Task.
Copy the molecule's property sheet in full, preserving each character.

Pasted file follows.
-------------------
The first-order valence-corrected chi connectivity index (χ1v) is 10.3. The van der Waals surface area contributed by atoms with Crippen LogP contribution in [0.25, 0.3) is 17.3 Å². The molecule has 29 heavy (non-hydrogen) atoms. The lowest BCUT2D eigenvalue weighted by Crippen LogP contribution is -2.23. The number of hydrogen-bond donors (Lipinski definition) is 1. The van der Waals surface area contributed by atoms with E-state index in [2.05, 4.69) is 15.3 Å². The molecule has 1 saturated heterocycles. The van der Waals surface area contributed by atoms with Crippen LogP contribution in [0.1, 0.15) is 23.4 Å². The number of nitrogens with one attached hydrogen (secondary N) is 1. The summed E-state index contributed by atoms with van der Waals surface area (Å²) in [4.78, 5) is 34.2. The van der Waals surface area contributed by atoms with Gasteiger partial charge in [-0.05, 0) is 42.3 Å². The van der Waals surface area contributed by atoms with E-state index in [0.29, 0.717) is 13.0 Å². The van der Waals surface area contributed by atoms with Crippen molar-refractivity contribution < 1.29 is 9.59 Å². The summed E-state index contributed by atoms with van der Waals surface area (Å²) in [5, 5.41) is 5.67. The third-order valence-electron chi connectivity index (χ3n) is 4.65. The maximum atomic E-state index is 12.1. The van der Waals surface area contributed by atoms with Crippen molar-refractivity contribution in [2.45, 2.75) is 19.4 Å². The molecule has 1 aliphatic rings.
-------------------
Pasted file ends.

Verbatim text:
The first-order valence-corrected chi connectivity index (χ1v) is 10.3. The van der Waals surface area contributed by atoms with Crippen LogP contribution in [0.25, 0.3) is 17.3 Å². The molecule has 29 heavy (non-hydrogen) atoms. The lowest BCUT2D eigenvalue weighted by Crippen LogP contribution is -2.23. The number of hydrogen-bond donors (Lipinski definition) is 1. The van der Waals surface area contributed by atoms with E-state index in [2.05, 4.69) is 15.3 Å². The molecule has 1 saturated heterocycles. The van der Waals surface area contributed by atoms with Crippen LogP contribution in [0.1, 0.15) is 23.4 Å². The number of nitrogens with one attached hydrogen (secondary N) is 1. The summed E-state index contributed by atoms with van der Waals surface area (Å²) in [4.78, 5) is 34.2. The van der Waals surface area contributed by atoms with Gasteiger partial charge in [-0.05, 0) is 42.3 Å². The van der Waals surface area contributed by atoms with E-state index in [0.29, 0.717) is 13.0 Å². The van der Waals surface area contributed by atoms with Crippen molar-refractivity contribution < 1.29 is 9.59 Å². The summed E-state index contributed by atoms with van der Waals surface area (Å²) in [5, 5.41) is 5.67. The third-order valence-electron chi connectivity index (χ3n) is 4.65. The maximum atomic E-state index is 12.1. The van der Waals surface area contributed by atoms with Crippen molar-refractivity contribution in [2.45, 2.75) is 19.4 Å². The molecule has 1 aliphatic rings.